At this point my wife calls on the radio to tell me that there is a small mark on the Triple A guide books that looked something like a Civil Engineering site, it was called "Burro Creek". She thought that it was ahead of us but not sure how far ahead. I looked into the darkness with bloodshot eyes, for what seemed like 10 or more miles. Out of the darkness flashed a simple wooden sign with no lights on it, "Burro Creek Campground"! Whoa! I just missed it. Pam calls on the CB to confirm that she saw it as well. I wanted to scream at this point because there is no way I could back this rig up on a US highway in pitch darkness as there is no way to turn around! While concentrating on what to do next, another sign looms out of the darkness, "Scenic Overlook Ahead". The rig just barely fit into the turn around, but we made it back to the entrance at Burro Creek. The entrance also had a steep decline sign set at 11% slope, yet another thing to worry about. Arriving at the campground was one of the biggest reliefs in recent memory, now we could relax and figure out how to get out of the fuel mess we were in.
Someone was watching over us that night, who would have guessed that we would stumble on a campground in the middle of the Arizona desert just when we needed it the most. At sunrise, we start to appreciate the beauty of this area. The quiet is literally hissing in your ears, no sounds except an occasional conversation off in the distance. I sat on the picnic table to take in the sights and marvel at a large hawk gliding effortlessly only 15 feet above my head. I am amazed to hear the wind rushing through his feathers. The beauty is stark and simple, multiple layers of rock strata painted with a palette of colors unnoticed at our usual 60 mile per hour pace. We both wonder if we stumbled on a secret bit of heaven that only an exclusive few knew about it.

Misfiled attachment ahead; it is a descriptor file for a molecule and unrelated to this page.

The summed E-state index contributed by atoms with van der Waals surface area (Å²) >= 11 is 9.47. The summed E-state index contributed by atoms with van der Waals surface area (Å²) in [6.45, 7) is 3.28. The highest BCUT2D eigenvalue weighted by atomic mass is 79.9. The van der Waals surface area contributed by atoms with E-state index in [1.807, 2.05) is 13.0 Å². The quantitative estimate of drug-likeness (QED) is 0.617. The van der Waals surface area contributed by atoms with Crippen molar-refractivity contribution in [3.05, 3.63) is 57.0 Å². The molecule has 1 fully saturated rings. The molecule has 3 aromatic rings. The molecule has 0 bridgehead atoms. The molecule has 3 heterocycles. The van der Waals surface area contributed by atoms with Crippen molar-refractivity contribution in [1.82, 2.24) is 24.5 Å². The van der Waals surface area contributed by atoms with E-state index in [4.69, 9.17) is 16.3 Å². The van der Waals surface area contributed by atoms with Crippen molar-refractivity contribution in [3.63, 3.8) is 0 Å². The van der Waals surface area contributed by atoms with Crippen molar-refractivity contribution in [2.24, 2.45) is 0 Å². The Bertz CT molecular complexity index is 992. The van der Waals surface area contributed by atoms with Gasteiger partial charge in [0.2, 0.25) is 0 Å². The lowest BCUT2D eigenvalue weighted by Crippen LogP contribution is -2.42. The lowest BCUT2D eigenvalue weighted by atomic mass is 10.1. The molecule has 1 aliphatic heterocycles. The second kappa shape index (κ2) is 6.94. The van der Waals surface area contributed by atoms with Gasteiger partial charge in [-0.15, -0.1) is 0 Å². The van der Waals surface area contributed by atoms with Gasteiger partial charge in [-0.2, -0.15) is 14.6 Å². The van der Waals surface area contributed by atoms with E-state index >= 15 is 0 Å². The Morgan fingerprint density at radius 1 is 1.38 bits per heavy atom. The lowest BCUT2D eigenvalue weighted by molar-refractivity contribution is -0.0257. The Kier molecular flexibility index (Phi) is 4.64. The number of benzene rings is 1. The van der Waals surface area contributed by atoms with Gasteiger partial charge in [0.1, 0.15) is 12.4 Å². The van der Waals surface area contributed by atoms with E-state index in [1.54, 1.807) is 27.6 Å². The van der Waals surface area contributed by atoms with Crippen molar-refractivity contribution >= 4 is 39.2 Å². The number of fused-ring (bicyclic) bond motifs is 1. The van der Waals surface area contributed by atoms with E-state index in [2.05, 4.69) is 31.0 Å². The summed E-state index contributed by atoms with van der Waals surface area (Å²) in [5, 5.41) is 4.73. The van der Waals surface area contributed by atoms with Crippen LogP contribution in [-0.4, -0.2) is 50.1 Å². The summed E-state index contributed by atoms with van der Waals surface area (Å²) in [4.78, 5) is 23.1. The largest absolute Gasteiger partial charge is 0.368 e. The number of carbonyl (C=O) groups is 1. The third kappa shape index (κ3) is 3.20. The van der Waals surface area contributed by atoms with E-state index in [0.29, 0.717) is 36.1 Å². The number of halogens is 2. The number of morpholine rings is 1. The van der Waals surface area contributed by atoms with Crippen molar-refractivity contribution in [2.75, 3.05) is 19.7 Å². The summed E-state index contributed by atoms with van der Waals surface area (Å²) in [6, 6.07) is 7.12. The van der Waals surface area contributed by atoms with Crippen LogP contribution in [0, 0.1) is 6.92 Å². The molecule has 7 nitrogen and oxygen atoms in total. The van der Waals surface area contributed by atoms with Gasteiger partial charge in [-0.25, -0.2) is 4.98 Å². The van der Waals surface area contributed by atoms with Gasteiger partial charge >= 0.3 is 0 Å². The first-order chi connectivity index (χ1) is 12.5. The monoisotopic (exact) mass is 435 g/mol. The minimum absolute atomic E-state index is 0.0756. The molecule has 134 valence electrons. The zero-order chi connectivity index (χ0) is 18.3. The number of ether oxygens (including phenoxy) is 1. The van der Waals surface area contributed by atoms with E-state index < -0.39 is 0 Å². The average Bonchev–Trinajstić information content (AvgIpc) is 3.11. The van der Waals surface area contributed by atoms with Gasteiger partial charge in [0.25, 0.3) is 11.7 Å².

With reluctance, plans are made to unhook the RV trailer to lighten the load on the truck. Hopefully the gas mileage should increase to a level where I could reach Kingman, AZ some eighty miles away. Pam decides to stay back and enjoy the peace and quite while I seek out some fuel. The drive to Kingman only took a little over an hour. My hopes were increased every mile, that even if I ran out of fuel at least I would be closer to civilization.
I make it to a Kingman truck stop and proceed to fill up all my tanks. A quick calculation indicates that I had less than one gallon left, certainly not enough had I been towing the trailer. The ride back was uneventful although I soon realized that this stretch of 80 miles really cost me 210 miles worth of fuel. When we got back to Kingman a few days later, I had to fill up yet again at the same truck stop.
We spent a couple of days enjoying the peaceful canyon. Careful walks on the trails looking at the wildlife. The Bureau of Land Management assigns a campground keeper to watch over the site. His work is a passion of love for the land, we found ourselves envious of the job description and wished we could abandon our corporate grind and relax at a job you could just die for.
If your ever on US-93 eighty miles south of Kingman, AZ, stop in at Burro Creek, take a deep breath and absorb the peace and quiet. But please leave it beautiful for every one behind you.
- For more adventures in RV'ing read "RV'ing Horror Story, Brakes!" by Don Fairchild